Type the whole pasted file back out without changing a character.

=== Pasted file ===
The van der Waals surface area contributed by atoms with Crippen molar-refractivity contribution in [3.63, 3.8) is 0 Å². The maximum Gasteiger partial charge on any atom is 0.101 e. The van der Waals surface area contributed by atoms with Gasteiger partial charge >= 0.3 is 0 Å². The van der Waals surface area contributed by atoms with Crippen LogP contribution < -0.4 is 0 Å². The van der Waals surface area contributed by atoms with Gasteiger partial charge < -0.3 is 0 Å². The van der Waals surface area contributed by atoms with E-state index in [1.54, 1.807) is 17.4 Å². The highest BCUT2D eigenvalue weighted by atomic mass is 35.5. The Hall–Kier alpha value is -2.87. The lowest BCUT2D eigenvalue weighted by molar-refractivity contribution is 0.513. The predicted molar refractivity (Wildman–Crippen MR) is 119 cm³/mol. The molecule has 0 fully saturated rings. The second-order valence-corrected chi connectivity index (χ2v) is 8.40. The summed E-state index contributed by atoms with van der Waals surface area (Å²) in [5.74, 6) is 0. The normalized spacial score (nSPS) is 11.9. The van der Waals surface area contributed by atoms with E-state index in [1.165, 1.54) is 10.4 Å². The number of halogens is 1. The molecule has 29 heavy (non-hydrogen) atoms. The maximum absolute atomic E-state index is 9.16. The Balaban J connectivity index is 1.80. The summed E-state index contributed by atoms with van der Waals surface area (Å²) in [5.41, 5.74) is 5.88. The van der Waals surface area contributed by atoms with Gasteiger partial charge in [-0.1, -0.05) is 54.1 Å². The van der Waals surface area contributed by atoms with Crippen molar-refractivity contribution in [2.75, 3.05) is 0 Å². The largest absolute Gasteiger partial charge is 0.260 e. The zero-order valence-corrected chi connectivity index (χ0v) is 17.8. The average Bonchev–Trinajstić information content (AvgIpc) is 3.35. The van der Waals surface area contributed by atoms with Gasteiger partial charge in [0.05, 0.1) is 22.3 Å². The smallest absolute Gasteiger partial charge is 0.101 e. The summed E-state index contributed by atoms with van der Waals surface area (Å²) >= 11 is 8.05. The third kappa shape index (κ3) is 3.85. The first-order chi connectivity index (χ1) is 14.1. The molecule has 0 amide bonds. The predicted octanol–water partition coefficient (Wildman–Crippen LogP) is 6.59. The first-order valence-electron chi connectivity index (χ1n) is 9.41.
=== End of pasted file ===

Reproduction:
The van der Waals surface area contributed by atoms with Crippen molar-refractivity contribution in [3.63, 3.8) is 0 Å². The maximum Gasteiger partial charge on any atom is 0.101 e. The van der Waals surface area contributed by atoms with Gasteiger partial charge >= 0.3 is 0 Å². The van der Waals surface area contributed by atoms with Crippen LogP contribution < -0.4 is 0 Å². The van der Waals surface area contributed by atoms with Gasteiger partial charge < -0.3 is 0 Å². The van der Waals surface area contributed by atoms with E-state index in [1.54, 1.807) is 17.4 Å². The highest BCUT2D eigenvalue weighted by atomic mass is 35.5. The Hall–Kier alpha value is -2.87. The lowest BCUT2D eigenvalue weighted by molar-refractivity contribution is 0.513. The predicted molar refractivity (Wildman–Crippen MR) is 119 cm³/mol. The molecule has 0 fully saturated rings. The second-order valence-corrected chi connectivity index (χ2v) is 8.40. The summed E-state index contributed by atoms with van der Waals surface area (Å²) in [5.74, 6) is 0. The normalized spacial score (nSPS) is 11.9. The van der Waals surface area contributed by atoms with E-state index in [1.165, 1.54) is 10.4 Å². The number of halogens is 1. The molecule has 29 heavy (non-hydrogen) atoms. The maximum absolute atomic E-state index is 9.16. The Balaban J connectivity index is 1.80. The summed E-state index contributed by atoms with van der Waals surface area (Å²) in [5.41, 5.74) is 5.88. The van der Waals surface area contributed by atoms with Gasteiger partial charge in [-0.1, -0.05) is 54.1 Å². The van der Waals surface area contributed by atoms with Crippen molar-refractivity contribution in [2.75, 3.05) is 0 Å². The largest absolute Gasteiger partial charge is 0.260 e. The zero-order valence-corrected chi connectivity index (χ0v) is 17.8. The average Bonchev–Trinajstić information content (AvgIpc) is 3.35. The van der Waals surface area contributed by atoms with Gasteiger partial charge in [0.05, 0.1) is 22.3 Å². The smallest absolute Gasteiger partial charge is 0.101 e. The summed E-state index contributed by atoms with van der Waals surface area (Å²) >= 11 is 8.05. The third kappa shape index (κ3) is 3.85. The first-order chi connectivity index (χ1) is 14.1. The molecule has 0 amide bonds. The predicted octanol–water partition coefficient (Wildman–Crippen LogP) is 6.59. The first-order valence-electron chi connectivity index (χ1n) is 9.41.